The Senate raced on Thursday to revive a sweeping emergency aid bill for Ukraine and Israel that has stalled yet again on Capitol Hill, with senators starting a critical vote to advance the legislation while Republicans bickered over whether they should help keep it alive.
Senator Chuck Schumer, Democrat of New York and the majority leader, pushed forward with the next procedural step toward taking up the bill, which would provide $60.1 billion for Ukraine, $14.1 billion for Israel and $10 billion in humanitarian aid for civilians in global conflicts. He did so despite the uncertainty plaguing the Republican conference, where many senators who voted on Wednesday to block a version of the measure that included border restrictions were still withholding their support.
Many demanded the chance to propose changes, including adding border restrictions — just hours after having blocked the legislation that included a bipartisan package of border restrictions. But after Republicans huddled behind closed doors in the Capitol on Thursday morning, it was still unclear whether they would be able to iron out their disputes.
The bill needs 60 votes to keep advancing, which would require the support of at least 10 Republicans — and even if they are successful, additional procedural hurdles remain. In a sign that leaders expected the measure to move forward, Senators Mitch McConnell of Kentucky, the minority leader, and John Thune of South Dakota, the No. 2 Republican, both cast early votes in favor of advancing the bill.
The impasse over the foreign aid bill was the latest manifestation of discord that has roiled the G.O.P. and ground efforts to pass national security spending bills to a standstill. Republicans have clashed over how to address international crises without angering the leader of their party and its likely presidential nominee, former President Donald J. Trump.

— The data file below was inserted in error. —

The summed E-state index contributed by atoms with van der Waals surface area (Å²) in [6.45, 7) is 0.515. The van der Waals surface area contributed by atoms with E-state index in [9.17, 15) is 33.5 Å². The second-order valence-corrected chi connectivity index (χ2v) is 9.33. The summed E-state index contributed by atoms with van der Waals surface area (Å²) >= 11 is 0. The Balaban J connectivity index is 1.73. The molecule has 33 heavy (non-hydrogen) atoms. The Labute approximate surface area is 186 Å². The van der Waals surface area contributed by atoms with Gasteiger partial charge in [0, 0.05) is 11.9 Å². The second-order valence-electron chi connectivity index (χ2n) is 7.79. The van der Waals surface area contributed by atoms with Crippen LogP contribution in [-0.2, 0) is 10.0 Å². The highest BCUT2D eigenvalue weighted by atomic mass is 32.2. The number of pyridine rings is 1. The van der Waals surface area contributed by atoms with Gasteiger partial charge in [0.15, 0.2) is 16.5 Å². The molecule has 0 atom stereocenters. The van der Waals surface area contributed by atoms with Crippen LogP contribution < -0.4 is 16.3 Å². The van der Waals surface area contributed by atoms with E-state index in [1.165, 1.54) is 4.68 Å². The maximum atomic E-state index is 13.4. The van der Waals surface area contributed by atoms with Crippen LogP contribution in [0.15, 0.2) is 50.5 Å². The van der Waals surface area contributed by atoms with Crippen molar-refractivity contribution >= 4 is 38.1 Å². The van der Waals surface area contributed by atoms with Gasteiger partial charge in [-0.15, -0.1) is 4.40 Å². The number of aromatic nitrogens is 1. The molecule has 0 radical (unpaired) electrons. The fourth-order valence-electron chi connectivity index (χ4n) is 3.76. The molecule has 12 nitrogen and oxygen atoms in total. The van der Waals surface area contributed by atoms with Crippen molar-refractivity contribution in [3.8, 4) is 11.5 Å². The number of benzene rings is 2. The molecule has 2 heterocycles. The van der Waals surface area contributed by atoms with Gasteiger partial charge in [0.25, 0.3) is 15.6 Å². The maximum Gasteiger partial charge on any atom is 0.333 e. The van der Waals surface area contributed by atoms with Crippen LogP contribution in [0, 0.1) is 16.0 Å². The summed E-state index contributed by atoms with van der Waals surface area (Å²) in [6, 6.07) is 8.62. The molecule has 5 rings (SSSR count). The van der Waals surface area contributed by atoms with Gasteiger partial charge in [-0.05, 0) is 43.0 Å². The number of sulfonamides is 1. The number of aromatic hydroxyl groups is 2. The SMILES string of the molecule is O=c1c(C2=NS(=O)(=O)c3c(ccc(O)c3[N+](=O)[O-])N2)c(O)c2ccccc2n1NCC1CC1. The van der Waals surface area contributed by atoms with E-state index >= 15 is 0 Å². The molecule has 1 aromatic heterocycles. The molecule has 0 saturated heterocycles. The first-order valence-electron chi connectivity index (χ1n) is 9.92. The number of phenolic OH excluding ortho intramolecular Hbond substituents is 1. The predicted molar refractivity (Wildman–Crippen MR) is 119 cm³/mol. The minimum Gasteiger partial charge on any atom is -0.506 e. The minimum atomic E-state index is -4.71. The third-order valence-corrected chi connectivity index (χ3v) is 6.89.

Senate Republicans had initially signaled early Wednesday that they were likely to support moving forward with a clean foreign aid bill without border provisions as long as they had opportunities to propose changes, terms that Mr. Schumer agreed to in principle. Leaders on both sides were optimistic that they would have enough backing to speedily advance the measure.
But by evening, their optimism had given way to confusion, as Republicans devolved into a familiar crouch, torn between rival factions and utterly unable to make a decision about how to proceed. They spent much of Wednesday afternoon and evening squabbling over which amendments to insist on — and some argued privately they should not allow the bill to move forward at all.
Shortly after 7 p.m., Mr. Schumer sent senators home to “give our Republican colleagues the night to figure themselves out,” promising to reconvene the Senate at noon Thursday. But by Thursday morning, G.O.P. senators still had not settled on a way ahead — and it was unclear whether they would be able to resolve their differences anytime soon.
Republican senators are split, with some staunchly supportive of sending a fresh infusion of military aid to help Ukraine fight off a Russian invasion, and those on the right deeply opposed to doing so. And some G.O.P. senators who back the aid are nonetheless concerned that doing so without exacting a price from Democrats would compromise them politically in an election year, given Mr. Trump’s opposition to backing Ukraine’s war effort.
Some Republican senators are likely to back the bill regardless of whether it is changed on the floor, so long as they are given a chance to have the Senate vote on some proposed revisions. Eight Republicans — Senators Mitch McConnell of Kentucky, the minority leader; Susan Collins of Maine; John Kennedy of Louisiana; Jerry Moran of Kansas; Lisa Murkowski of Alaska; Mitt Romney of Utah; Thom Tillis of North Carolina; and Todd Young of Indiana — already voted to advance the measure past an opening procedural hurdle on Wednesday. Some said they intended to keep supporting the bill.